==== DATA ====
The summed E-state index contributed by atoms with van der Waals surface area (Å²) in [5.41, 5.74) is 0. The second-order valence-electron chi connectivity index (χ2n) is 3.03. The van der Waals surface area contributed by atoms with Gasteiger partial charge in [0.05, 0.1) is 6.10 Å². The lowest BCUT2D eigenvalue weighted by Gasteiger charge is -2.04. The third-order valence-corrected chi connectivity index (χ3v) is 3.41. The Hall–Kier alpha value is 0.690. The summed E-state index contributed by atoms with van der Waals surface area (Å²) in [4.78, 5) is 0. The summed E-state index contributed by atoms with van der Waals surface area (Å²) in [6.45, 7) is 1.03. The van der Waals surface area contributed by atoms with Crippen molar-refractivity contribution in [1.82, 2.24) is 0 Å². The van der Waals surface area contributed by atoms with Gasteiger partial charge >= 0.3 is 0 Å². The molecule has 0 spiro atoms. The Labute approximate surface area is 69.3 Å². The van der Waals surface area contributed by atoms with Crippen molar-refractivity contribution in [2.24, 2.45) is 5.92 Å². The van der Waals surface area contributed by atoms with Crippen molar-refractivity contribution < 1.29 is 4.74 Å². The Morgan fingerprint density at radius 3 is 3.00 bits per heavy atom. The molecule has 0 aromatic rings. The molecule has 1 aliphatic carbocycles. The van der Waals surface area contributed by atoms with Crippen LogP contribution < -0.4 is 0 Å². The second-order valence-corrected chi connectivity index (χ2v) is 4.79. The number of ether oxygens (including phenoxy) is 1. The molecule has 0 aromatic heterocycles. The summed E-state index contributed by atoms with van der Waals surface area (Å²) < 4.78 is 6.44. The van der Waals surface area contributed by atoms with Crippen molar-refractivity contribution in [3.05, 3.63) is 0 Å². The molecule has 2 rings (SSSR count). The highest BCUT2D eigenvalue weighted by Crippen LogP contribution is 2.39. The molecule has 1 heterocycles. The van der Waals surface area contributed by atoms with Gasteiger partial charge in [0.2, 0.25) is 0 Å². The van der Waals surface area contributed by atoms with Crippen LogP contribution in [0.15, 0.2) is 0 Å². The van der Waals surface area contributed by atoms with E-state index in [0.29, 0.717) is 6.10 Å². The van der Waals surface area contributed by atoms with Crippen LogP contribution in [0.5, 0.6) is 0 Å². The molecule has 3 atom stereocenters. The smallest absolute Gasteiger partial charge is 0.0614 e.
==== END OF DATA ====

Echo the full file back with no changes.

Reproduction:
The summed E-state index contributed by atoms with van der Waals surface area (Å²) in [5.41, 5.74) is 0. The second-order valence-electron chi connectivity index (χ2n) is 3.03. The van der Waals surface area contributed by atoms with Gasteiger partial charge in [0.05, 0.1) is 6.10 Å². The lowest BCUT2D eigenvalue weighted by Gasteiger charge is -2.04. The third-order valence-corrected chi connectivity index (χ3v) is 3.41. The Hall–Kier alpha value is 0.690. The summed E-state index contributed by atoms with van der Waals surface area (Å²) in [4.78, 5) is 0. The summed E-state index contributed by atoms with van der Waals surface area (Å²) in [6.45, 7) is 1.03. The van der Waals surface area contributed by atoms with Crippen molar-refractivity contribution in [1.82, 2.24) is 0 Å². The van der Waals surface area contributed by atoms with Gasteiger partial charge >= 0.3 is 0 Å². The molecule has 0 spiro atoms. The Labute approximate surface area is 69.3 Å². The van der Waals surface area contributed by atoms with Crippen molar-refractivity contribution in [2.24, 2.45) is 5.92 Å². The van der Waals surface area contributed by atoms with Crippen molar-refractivity contribution < 1.29 is 4.74 Å². The Morgan fingerprint density at radius 3 is 3.00 bits per heavy atom. The molecule has 0 aromatic rings. The molecule has 1 aliphatic carbocycles. The van der Waals surface area contributed by atoms with Crippen LogP contribution < -0.4 is 0 Å². The second-order valence-corrected chi connectivity index (χ2v) is 4.79. The number of ether oxygens (including phenoxy) is 1. The molecule has 0 aromatic heterocycles. The summed E-state index contributed by atoms with van der Waals surface area (Å²) < 4.78 is 6.44. The van der Waals surface area contributed by atoms with Crippen molar-refractivity contribution in [3.05, 3.63) is 0 Å². The molecule has 2 rings (SSSR count). The highest BCUT2D eigenvalue weighted by Crippen LogP contribution is 2.39. The molecule has 1 heterocycles. The van der Waals surface area contributed by atoms with Gasteiger partial charge in [0.2, 0.25) is 0 Å². The van der Waals surface area contributed by atoms with Crippen LogP contribution in [0.15, 0.2) is 0 Å². The van der Waals surface area contributed by atoms with E-state index in [0.29, 0.717) is 6.10 Å². The van der Waals surface area contributed by atoms with Crippen LogP contribution in [0.5, 0.6) is 0 Å². The molecule has 3 atom stereocenters. The smallest absolute Gasteiger partial charge is 0.0614 e.